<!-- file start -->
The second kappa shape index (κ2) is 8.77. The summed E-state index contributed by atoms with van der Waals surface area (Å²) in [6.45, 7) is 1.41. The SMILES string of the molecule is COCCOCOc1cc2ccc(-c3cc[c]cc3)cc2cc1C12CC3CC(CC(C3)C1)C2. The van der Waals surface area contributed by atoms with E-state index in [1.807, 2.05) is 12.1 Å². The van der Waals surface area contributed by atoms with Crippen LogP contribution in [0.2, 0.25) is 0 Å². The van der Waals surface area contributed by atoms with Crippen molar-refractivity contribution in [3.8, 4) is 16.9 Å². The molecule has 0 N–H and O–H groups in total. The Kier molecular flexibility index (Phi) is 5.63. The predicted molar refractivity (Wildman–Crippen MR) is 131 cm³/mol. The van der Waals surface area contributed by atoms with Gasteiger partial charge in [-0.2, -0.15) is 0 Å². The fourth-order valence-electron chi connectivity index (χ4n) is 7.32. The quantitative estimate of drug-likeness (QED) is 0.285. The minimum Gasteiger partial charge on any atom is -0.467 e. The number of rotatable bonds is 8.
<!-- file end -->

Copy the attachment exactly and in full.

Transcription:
The second kappa shape index (κ2) is 8.77. The summed E-state index contributed by atoms with van der Waals surface area (Å²) in [6.45, 7) is 1.41. The SMILES string of the molecule is COCCOCOc1cc2ccc(-c3cc[c]cc3)cc2cc1C12CC3CC(CC(C3)C1)C2. The van der Waals surface area contributed by atoms with E-state index in [1.807, 2.05) is 12.1 Å². The van der Waals surface area contributed by atoms with Crippen LogP contribution in [0.2, 0.25) is 0 Å². The van der Waals surface area contributed by atoms with Crippen molar-refractivity contribution in [3.8, 4) is 16.9 Å². The molecule has 0 N–H and O–H groups in total. The Kier molecular flexibility index (Phi) is 5.63. The predicted molar refractivity (Wildman–Crippen MR) is 131 cm³/mol. The van der Waals surface area contributed by atoms with Gasteiger partial charge in [-0.2, -0.15) is 0 Å². The fourth-order valence-electron chi connectivity index (χ4n) is 7.32. The quantitative estimate of drug-likeness (QED) is 0.285. The minimum Gasteiger partial charge on any atom is -0.467 e. The number of rotatable bonds is 8.